As it's nearly December, I just did a little something with ivy and rose hips for the fun of it!   Well, that's the tale of the fourth table.... and I guess I could say Everything Comes to He Who Waits, couldn't I?  Nah!  I'll just say  that it makes me smile every single day.

Tuesday, 13 November 2018

The Tobacconist - Robert Seethaler

A short but superb novel set in the three years before World War II about little people. You know, those anonymous folk who live through enormous world events but are unknown, unseen, unsung.

Franz is just 17 when he leaves his Mother and his tiny home on a lakeside in Bavaria to take up an apprenticeship with a tobacconist in Vienna. The year is 1937 and in a few months Germany will annex Austria - and things will change for ever. He's only ever read the monthly local paper until he arrives in Vienna, and the Tobacconist makes sure he reads some of every newspaper on sale. Boring, yes, but he does get to absorb the news, and the closer to Germany's take-over, the more we, the reader,  see what is happening. He meets Sigmund Freud; he falls in love with a bohemian girl, and trouble gets ever closer.


The book, original published in German, has been translated to English.  I don't speak or read German so never read it in the original, but there didn't seem to be any slip-ups here (as there are sometimes in translations), so full marks to the translator Charlotte Collins.



Sunday, 11 November 2018

Sometimes a change is as good as a rest!

Compare this with the header picture.  I grant you that the header was taken on a sunny evening and this was taken on a grey morning, but you can see the difference in the new colour here.  We really like it!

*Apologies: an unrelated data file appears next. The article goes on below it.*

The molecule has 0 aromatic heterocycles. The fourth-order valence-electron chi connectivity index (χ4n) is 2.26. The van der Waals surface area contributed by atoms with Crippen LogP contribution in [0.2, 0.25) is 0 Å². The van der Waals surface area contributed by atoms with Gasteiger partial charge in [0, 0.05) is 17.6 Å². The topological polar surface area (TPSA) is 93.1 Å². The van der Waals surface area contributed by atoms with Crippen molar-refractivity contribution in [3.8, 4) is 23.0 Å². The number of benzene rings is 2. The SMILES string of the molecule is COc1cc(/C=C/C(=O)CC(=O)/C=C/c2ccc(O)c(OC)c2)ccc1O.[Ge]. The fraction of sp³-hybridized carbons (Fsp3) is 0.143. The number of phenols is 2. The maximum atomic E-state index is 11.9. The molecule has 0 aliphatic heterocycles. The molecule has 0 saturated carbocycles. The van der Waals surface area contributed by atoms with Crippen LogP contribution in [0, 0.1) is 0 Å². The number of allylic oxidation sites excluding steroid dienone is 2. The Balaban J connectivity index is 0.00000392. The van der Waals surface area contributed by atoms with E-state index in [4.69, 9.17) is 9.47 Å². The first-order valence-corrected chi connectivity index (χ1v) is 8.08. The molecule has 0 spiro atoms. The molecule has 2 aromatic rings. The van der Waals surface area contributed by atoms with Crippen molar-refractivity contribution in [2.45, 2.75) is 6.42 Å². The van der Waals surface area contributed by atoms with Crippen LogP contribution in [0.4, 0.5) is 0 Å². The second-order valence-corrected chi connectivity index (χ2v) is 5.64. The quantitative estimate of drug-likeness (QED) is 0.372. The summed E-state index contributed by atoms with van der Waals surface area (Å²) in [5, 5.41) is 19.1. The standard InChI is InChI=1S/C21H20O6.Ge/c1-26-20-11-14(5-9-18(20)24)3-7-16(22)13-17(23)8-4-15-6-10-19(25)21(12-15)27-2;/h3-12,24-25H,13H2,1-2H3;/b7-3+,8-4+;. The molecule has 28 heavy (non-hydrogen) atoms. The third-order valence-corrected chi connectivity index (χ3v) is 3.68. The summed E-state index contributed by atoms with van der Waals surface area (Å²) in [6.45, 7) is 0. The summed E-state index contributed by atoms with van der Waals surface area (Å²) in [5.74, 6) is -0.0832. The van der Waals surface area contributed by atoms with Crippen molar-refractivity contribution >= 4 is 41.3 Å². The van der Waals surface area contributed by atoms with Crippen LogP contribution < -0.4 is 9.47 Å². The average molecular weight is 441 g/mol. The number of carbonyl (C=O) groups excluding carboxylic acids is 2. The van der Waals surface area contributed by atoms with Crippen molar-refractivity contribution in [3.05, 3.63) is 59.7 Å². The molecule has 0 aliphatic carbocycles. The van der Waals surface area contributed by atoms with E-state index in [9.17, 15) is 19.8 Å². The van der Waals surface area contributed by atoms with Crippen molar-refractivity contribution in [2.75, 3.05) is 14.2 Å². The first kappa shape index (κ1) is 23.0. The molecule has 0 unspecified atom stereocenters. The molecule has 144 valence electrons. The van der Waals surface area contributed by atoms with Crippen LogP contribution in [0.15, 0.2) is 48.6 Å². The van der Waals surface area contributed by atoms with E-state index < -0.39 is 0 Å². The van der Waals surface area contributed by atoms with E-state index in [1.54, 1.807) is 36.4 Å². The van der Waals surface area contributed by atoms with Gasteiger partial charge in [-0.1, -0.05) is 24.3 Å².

These two sheds sit side on to the house - the left hand one is the woodshed and the right hand one has the tumble   dryer, bottles of car windscreen cleaner, spare tins of paint etc.  lots of "stuff".   But you can see the new colour green on the doors.

And here is our new front door, all draught proofed for winter and open to any friends who may find themselves in the  neighbourhood - and welcome!

Wednesday, 7 November 2018

This Ghastly Affair - Jerome Farrell


At the end of the four year period of remembrance of World War One, I took this book off the shelf as a Remembrance Read, something I do every year - read a book based in either WW1 or WW2; sometimes about one side, sometimes the other; sometimes about civilian life, sometimes the life of those who fought and lived, and sometimes those who fought and died.

Every one of the books I have read about the two world wars, whether fiction or not, over the years, has educated me in a way that school never could, and in any case, the years I was at school,  "history" was something that  had old kings and queens in it, and something called strip farming, oh! and the Romans.  Thank goodness I am interested in things and always want to find out more. ( It wasn't until I watched the complete series of The World at War, narrated by Sir Lawrence Olivier that I knew anything about WW2).